How Did the Recovery Act Impact School Jobs?

April 06, 2015

By William Dupor, Assistant Vice President and Economist

In February 2009, the federal government allocated more than $64 billion to local school districts through the Department of Education as part of the $840 billion American Recovery and Reinvestment Act. The Office of the President wrote that the funding “helped fill gaps and avert layoffs of essential personnel” at schools across the nation.1 As part of the Recovery Act, the federal government tracked the number of jobs payrolled by these funds via surveys of recipient organizations. According to those reports, Department of Education dollars payrolled more than 750,000 jobs during the first two school years following its passage.2

While informative, the payroll approach does not answer the question: What would have happened to schools in absence of the Recovery Act? For example, school districts may have found other ways to pay employees in absence of the act's funding.

Where Did the Money Go?

Professor Saif Mehkari of the University of Richmond and I answered the question by examining the spending, staffing and Recovery Act grants of over 6,700 U.S. school districts during the Recovery Act period.3 Professor Mehkari and I use the heterogeneity in how Recovery Act funds were distributed across districts. By comparing how school districts that received relatively little grant money adjusted their staff levels relative to districts that received larger amounts, we inferred what districts would have done had those funds not been available.

We found that for every $1 million in grants to a district, the district employed roughly 1.5 additional staff members and increased expenditures by $570,000. Moreover, the jobs effect estimate was not statistically different from zero. We also found that the additional staff members were nonteachers and that nearly 70 percent of the increased expenditures came in the form of capital outlays on things such as construction and equipment and existing structures purchases.

Total Employment Impact

According to our estimates, the total impact on education employment was 42,600 workers, much smaller than the 750,000 payroll number discussed above. The difference between our approach and the payroll approach is that the latter did not account for the possibility that districts would have found other ways to pay employees to stay on the job had Recovery Act funds not been available.

Why might the education employment effect, according to our estimates, have been small? One potential explanation may be the districts’ own preference for maintaining student-teacher and student-staff ratios. If this was a top priority, districts with relatively small ARRA grants and large budget gaps may have found ways to meet budget shortfalls other than laying off teachers, such as implementing furloughs or reducing high-cost course offerings. Moreover, districts that received relatively generous grants may have not hired additional workers since, once the short-lived grants were spent, the new staff would likely be let go.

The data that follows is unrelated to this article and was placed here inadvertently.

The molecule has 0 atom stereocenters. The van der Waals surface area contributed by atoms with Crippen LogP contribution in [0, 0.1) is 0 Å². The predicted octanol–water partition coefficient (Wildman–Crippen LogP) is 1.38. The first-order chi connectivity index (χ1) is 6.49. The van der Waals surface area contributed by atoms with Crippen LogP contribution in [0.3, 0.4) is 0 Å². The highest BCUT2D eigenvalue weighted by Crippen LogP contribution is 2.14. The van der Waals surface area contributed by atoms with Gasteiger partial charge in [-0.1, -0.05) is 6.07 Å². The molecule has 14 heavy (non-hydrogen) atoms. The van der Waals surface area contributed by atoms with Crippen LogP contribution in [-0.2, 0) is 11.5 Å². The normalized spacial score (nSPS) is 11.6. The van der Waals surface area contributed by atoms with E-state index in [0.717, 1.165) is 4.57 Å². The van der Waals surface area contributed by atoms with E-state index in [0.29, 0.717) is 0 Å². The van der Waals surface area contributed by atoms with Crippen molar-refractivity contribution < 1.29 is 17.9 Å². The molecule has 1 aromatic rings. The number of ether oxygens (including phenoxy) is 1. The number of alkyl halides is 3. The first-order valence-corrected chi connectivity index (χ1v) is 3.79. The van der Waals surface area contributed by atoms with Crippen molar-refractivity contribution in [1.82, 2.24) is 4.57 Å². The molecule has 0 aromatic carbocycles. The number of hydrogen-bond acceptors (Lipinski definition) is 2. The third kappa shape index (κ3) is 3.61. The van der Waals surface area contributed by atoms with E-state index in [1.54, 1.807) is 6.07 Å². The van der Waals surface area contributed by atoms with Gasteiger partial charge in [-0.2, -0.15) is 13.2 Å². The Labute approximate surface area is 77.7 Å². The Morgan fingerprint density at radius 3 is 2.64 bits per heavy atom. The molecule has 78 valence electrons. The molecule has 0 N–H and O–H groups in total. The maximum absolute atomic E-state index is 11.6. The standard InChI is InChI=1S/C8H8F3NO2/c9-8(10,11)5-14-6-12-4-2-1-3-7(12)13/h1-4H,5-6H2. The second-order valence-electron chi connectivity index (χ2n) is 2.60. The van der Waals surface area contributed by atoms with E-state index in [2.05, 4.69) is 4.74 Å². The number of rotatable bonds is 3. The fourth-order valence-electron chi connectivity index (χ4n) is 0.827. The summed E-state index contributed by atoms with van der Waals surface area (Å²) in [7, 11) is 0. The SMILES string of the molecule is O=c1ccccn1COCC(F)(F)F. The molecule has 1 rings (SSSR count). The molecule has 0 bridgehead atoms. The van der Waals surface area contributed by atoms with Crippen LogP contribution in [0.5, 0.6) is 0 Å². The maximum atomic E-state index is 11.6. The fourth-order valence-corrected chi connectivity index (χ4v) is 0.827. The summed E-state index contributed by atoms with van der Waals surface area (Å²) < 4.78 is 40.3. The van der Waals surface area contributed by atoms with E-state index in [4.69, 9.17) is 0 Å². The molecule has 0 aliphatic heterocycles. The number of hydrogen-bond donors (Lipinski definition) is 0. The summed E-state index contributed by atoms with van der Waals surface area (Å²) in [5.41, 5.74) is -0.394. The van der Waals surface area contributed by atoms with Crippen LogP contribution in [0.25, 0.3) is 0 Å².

Other Job Impacts

Note that our data do not include the employment numbers for the companies that sold equipment or did the construction work for the school districts. Since some of the grant spending took the form of capital outlays, employment in these companies and industries is the next logical place to look for more job creation from the Recovery Act’s education grants.

Notes and References

1Educational Impact of the American Recovery and Reinvestment Act,” Domestic Policy Council, Executive Office of the President and the Department of Education, Oct. 19, 2009.

2 The numbers that make up this total appear in a sequence of quarterly reports from the Council of Economic Advisers titled “The Economic Impact of the American Recovery and Reinvestment Act of 2009” published between 2009 and 2011. These reports are available here:

3 Dupor, William; and Mehkari, M. Saif. “Schools and Stimulus.” Federal Reserve Bank of St. Louis Working Paper, 2015.

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This blog offers commentary, analysis and data from our economists and experts. Views expressed are not necessarily those of the St. Louis Fed or Federal Reserve System.

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